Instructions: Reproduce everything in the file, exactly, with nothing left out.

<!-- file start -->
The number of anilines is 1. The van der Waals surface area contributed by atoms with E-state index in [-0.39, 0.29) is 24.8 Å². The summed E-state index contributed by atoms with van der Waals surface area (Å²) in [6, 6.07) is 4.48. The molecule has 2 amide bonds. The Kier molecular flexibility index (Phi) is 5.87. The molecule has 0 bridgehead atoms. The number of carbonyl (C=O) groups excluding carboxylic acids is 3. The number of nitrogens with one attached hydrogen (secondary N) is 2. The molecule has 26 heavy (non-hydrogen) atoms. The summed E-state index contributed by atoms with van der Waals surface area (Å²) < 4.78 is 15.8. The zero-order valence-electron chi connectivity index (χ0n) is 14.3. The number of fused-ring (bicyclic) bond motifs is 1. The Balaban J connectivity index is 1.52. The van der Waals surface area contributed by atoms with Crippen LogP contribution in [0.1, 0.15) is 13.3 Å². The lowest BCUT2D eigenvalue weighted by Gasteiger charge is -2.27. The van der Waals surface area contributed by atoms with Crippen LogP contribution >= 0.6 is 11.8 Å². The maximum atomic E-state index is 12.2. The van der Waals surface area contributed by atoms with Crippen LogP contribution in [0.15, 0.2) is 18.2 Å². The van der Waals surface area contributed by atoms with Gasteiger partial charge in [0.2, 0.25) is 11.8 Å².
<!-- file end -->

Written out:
The number of anilines is 1. The van der Waals surface area contributed by atoms with E-state index in [-0.39, 0.29) is 24.8 Å². The summed E-state index contributed by atoms with van der Waals surface area (Å²) in [6, 6.07) is 4.48. The molecule has 2 amide bonds. The Kier molecular flexibility index (Phi) is 5.87. The molecule has 0 bridgehead atoms. The number of carbonyl (C=O) groups excluding carboxylic acids is 3. The number of nitrogens with one attached hydrogen (secondary N) is 2. The molecule has 26 heavy (non-hydrogen) atoms. The summed E-state index contributed by atoms with van der Waals surface area (Å²) < 4.78 is 15.8. The zero-order valence-electron chi connectivity index (χ0n) is 14.3. The number of fused-ring (bicyclic) bond motifs is 1. The Balaban J connectivity index is 1.52. The van der Waals surface area contributed by atoms with Crippen LogP contribution in [0.1, 0.15) is 13.3 Å². The lowest BCUT2D eigenvalue weighted by Gasteiger charge is -2.27. The van der Waals surface area contributed by atoms with Crippen LogP contribution >= 0.6 is 11.8 Å². The maximum atomic E-state index is 12.2. The van der Waals surface area contributed by atoms with Crippen LogP contribution in [0.15, 0.2) is 18.2 Å². The van der Waals surface area contributed by atoms with Gasteiger partial charge in [0.2, 0.25) is 11.8 Å².